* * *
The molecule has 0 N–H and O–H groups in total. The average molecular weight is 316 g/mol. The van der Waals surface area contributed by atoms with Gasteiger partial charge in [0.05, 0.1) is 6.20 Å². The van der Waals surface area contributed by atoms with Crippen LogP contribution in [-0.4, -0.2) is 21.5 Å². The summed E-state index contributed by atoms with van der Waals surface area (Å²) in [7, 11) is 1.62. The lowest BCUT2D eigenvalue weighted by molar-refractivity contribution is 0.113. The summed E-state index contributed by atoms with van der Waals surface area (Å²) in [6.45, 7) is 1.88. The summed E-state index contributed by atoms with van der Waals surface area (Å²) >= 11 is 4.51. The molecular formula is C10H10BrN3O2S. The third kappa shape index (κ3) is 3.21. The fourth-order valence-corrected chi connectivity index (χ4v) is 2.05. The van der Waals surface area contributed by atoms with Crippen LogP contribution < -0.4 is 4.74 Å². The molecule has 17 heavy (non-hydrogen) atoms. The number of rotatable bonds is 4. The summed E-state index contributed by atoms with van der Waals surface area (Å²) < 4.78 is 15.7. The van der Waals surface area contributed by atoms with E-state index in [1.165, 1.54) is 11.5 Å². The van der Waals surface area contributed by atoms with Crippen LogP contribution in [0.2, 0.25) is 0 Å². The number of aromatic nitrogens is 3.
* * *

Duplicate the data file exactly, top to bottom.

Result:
The molecule has 0 N–H and O–H groups in total. The average molecular weight is 316 g/mol. The van der Waals surface area contributed by atoms with Gasteiger partial charge in [0.05, 0.1) is 6.20 Å². The van der Waals surface area contributed by atoms with Crippen LogP contribution in [-0.4, -0.2) is 21.5 Å². The summed E-state index contributed by atoms with van der Waals surface area (Å²) in [7, 11) is 1.62. The lowest BCUT2D eigenvalue weighted by molar-refractivity contribution is 0.113. The summed E-state index contributed by atoms with van der Waals surface area (Å²) in [6.45, 7) is 1.88. The summed E-state index contributed by atoms with van der Waals surface area (Å²) >= 11 is 4.51. The molecular formula is C10H10BrN3O2S. The third kappa shape index (κ3) is 3.21. The fourth-order valence-corrected chi connectivity index (χ4v) is 2.05. The van der Waals surface area contributed by atoms with Crippen LogP contribution < -0.4 is 4.74 Å². The molecule has 17 heavy (non-hydrogen) atoms. The number of rotatable bonds is 4. The summed E-state index contributed by atoms with van der Waals surface area (Å²) < 4.78 is 15.7. The van der Waals surface area contributed by atoms with E-state index in [1.165, 1.54) is 11.5 Å². The van der Waals surface area contributed by atoms with Crippen LogP contribution in [0.2, 0.25) is 0 Å². The number of aromatic nitrogens is 3.